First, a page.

Inflation, soaring living costs cause large increase in the living wage on the Sunshine Coast
The living wage has gone up to $24.30 an hour on the Sunshine Coast, a significant increase over the 2021 rate of $19.79, the most recent living wage update shows.
The living wage is the hourly wage that two adults working full-time need to earn to support the basic expenses of a family of four, once government taxes, credits, deductions, and subsidies are considered. It does not include debt repayment or savings for future plans.
The Sunshine Coast has seen a 22.8 per cent increase ($4.51) from last year, when a full Living Wage Report was published by the Sunshine Coast Foundation alongside Living Wage for Families BC. Other communities across the province that have seen staggering living wage increases include Kelowna at $4.39 (23.7 per cent) higher than last year’s rate of $18.49, Victoria at $3.83 (18.7 per cent) higher than last year’s $20.46 and Metro Vancouver at $3.56 (17.3 per cent) higher than last year’s $20.52.
This year, across BC, the living wage has increased in all communities where it has been calculated in the past. The jump is driven by the rapidly rising costs of two essential family expenses: food and shelter.
“With general inflation shooting up to a 40-year high this year, and with the cost of food rising even faster and rent increasing everywhere, especially for families that need to move and are no longer protected by rent control, it’s not surprising to see such big increases this year,” says Anastasia French, Living Wage for Families provincial manager.
At $24.30 per hour, the Sunshine Coast now boasts the third highest living wage among those updated in 2022, right behind Golden ($25.56) and Daajing Giids (Haida Gwaii) ($25.87).
“Life on the Coast is increasingly expensive, and we know that more and more families are turning to local charities to meet their essential needs,” said Foundation Board Chair Manjit Kang. “The sizeable increase in the living wage helps explain how much they are falling behind.”
Across the board, housing remains the most expensive item in a family’s budget. The median monthly rent for a modest three-bedroom unit on the Coast, including utilities, insurance, and internet, has gone up by $212.37 to $2,217.89 (an increase of 10.6 per cent).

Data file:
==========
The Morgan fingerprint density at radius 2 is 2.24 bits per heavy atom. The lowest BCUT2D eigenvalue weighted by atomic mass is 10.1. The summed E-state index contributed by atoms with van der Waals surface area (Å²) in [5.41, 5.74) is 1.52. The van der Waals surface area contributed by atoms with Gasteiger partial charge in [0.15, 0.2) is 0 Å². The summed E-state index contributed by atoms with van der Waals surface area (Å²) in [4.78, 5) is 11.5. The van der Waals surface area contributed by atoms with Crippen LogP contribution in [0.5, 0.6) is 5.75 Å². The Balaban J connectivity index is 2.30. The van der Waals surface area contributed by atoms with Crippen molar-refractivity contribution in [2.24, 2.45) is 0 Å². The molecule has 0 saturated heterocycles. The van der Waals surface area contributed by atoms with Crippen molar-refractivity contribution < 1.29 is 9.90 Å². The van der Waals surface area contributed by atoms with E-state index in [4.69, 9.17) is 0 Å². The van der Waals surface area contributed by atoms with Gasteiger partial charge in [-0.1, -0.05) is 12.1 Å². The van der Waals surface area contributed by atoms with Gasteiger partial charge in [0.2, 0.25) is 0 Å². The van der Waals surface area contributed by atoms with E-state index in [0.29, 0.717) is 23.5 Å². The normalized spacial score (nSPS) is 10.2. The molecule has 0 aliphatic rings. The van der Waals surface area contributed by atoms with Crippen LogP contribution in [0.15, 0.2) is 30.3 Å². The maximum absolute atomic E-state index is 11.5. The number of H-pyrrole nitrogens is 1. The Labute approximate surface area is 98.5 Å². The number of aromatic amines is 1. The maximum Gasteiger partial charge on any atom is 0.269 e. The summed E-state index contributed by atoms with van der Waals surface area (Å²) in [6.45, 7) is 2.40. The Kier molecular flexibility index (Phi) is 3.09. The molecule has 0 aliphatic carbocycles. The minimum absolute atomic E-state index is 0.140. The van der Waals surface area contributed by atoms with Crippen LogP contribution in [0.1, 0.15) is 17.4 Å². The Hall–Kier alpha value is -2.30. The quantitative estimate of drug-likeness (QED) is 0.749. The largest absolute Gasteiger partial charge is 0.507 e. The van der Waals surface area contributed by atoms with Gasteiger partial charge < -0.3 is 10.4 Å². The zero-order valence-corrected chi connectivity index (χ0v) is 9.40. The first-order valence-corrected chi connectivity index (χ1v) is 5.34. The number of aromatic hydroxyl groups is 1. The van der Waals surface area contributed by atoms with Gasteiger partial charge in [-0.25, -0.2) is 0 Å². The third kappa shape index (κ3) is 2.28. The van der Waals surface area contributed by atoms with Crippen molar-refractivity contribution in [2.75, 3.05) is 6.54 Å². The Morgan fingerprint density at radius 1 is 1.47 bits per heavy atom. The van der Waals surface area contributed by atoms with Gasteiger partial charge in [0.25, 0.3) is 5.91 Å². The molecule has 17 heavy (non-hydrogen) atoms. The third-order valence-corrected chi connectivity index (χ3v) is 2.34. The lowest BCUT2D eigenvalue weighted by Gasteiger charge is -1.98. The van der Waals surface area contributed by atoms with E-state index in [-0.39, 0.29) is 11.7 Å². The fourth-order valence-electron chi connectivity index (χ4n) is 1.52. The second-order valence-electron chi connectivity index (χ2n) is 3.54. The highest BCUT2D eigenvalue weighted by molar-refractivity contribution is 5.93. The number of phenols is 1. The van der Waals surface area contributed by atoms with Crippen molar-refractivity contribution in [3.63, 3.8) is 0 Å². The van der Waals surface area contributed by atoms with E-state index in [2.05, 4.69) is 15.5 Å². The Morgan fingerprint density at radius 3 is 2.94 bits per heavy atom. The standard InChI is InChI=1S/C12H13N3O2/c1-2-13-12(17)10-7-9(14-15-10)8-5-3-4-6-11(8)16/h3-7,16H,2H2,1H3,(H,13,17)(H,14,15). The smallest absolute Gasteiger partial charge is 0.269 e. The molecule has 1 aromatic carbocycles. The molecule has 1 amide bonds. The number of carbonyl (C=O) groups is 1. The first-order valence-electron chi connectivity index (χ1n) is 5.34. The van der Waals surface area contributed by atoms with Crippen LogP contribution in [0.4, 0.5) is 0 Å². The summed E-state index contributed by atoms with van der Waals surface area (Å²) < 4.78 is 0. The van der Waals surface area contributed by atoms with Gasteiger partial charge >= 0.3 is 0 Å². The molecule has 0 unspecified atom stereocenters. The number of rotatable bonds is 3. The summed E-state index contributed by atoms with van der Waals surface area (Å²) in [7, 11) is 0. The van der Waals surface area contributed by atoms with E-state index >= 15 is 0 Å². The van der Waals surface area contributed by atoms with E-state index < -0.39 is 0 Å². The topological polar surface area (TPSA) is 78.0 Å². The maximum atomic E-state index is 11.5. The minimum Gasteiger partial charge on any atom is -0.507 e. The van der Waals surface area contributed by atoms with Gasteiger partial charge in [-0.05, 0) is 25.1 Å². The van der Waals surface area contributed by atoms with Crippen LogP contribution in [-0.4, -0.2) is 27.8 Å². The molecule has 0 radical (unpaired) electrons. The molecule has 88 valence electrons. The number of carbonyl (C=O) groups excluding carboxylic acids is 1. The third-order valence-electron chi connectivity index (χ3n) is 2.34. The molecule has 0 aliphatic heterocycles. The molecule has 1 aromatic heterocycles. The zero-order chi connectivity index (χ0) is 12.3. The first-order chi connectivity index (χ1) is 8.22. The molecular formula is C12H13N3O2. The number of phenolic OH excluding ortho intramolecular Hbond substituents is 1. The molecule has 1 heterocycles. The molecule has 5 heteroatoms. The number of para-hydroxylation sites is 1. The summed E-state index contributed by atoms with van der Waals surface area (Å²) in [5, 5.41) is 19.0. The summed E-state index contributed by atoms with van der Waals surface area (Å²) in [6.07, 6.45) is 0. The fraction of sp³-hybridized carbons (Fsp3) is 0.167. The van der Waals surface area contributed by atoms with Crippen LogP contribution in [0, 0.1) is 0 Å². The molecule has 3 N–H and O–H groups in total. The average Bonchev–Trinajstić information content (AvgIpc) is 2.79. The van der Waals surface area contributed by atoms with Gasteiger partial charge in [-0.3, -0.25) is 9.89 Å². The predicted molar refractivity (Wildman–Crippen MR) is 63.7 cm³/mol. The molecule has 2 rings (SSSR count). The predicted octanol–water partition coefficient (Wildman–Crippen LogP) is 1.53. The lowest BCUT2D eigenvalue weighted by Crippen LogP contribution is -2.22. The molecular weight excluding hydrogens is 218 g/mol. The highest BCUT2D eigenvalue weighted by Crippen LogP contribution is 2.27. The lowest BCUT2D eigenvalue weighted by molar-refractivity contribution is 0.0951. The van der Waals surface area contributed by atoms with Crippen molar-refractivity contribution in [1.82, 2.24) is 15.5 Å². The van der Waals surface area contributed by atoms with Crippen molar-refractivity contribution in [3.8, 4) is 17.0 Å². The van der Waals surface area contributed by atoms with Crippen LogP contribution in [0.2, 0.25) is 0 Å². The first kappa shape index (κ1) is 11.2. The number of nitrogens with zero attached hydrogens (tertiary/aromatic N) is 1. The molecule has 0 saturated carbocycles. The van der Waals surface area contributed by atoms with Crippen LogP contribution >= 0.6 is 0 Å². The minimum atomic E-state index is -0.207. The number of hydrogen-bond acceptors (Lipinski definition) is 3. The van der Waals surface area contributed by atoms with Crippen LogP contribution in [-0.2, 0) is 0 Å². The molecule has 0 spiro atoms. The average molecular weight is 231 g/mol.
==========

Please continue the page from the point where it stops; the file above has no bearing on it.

At the same time, according to the latest BC food costing survey data, the price of groceries needed for a healthy diet for a family with two young children has spiked sharply. Since 2021, Coasters’ monthly food costs have escalated to $1,238.15, an increase of $266 per month (27.4 per cent).
“Until this year the living wage across most of BC remained below its 2018 peak because policy changes introduced by the BC provincial government significantly improved affordability for families with young children and offset increases in the cost of food, housing and other essentials,” says Iglika Ivanova, senior economist at CCPA-BC.
Plus, a strikingly large gap exists between the 2022 living wages for communities across BC and the province’s minimum wage (currently $15.65 per hour). While many BC employers see the value of paying living wages (with nearly 400 certified Living Wage Employers across the province), Ivanova explains the labour market alone cannot solve all problems of poverty and social exclusion.
“Good public policy can make life more affordable for families and when government transfers don’t keep up with the rising cost of living, the families hardest hit are headed by already marginalized earners, including single mothers, Indigenous people and recent immigrants,” Ivanova says.
Living wage employers include small businesses, non-profit organizations, unions, and cooperatives. These employers have committed to pay all their direct staff and contract employees a living wage and to require their major service providers to also pay a living wage, including for janitorial, security and food service contracts.
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